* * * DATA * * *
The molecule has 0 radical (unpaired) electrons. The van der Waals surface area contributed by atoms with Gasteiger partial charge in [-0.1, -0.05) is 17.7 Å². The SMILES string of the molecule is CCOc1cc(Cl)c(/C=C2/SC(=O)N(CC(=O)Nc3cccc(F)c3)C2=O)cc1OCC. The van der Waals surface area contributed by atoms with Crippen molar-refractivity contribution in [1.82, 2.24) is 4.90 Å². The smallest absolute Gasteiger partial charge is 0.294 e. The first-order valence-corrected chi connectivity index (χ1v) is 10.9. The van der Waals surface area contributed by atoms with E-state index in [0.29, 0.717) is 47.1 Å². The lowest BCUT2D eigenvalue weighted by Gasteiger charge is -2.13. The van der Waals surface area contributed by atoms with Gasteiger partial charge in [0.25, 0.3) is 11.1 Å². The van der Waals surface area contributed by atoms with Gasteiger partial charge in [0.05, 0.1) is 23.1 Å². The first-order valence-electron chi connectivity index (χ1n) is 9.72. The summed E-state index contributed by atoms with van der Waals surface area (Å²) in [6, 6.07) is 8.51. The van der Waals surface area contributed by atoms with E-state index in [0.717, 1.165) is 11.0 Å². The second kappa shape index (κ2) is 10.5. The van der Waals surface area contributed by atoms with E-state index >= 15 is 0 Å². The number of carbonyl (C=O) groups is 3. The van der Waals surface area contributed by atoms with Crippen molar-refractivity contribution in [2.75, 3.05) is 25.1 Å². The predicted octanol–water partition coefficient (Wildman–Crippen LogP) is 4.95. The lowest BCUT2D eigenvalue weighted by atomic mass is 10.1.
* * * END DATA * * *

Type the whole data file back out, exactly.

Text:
The molecule has 0 radical (unpaired) electrons. The van der Waals surface area contributed by atoms with Gasteiger partial charge in [-0.1, -0.05) is 17.7 Å². The SMILES string of the molecule is CCOc1cc(Cl)c(/C=C2/SC(=O)N(CC(=O)Nc3cccc(F)c3)C2=O)cc1OCC. The van der Waals surface area contributed by atoms with Crippen molar-refractivity contribution in [1.82, 2.24) is 4.90 Å². The smallest absolute Gasteiger partial charge is 0.294 e. The first-order valence-corrected chi connectivity index (χ1v) is 10.9. The van der Waals surface area contributed by atoms with E-state index in [0.29, 0.717) is 47.1 Å². The lowest BCUT2D eigenvalue weighted by Gasteiger charge is -2.13. The van der Waals surface area contributed by atoms with Gasteiger partial charge in [0.25, 0.3) is 11.1 Å². The van der Waals surface area contributed by atoms with Gasteiger partial charge in [0.05, 0.1) is 23.1 Å². The first-order valence-electron chi connectivity index (χ1n) is 9.72. The summed E-state index contributed by atoms with van der Waals surface area (Å²) in [6, 6.07) is 8.51. The van der Waals surface area contributed by atoms with E-state index in [0.717, 1.165) is 11.0 Å². The second kappa shape index (κ2) is 10.5. The van der Waals surface area contributed by atoms with E-state index >= 15 is 0 Å². The number of carbonyl (C=O) groups is 3. The van der Waals surface area contributed by atoms with Crippen molar-refractivity contribution in [2.75, 3.05) is 25.1 Å². The predicted octanol–water partition coefficient (Wildman–Crippen LogP) is 4.95. The lowest BCUT2D eigenvalue weighted by atomic mass is 10.1.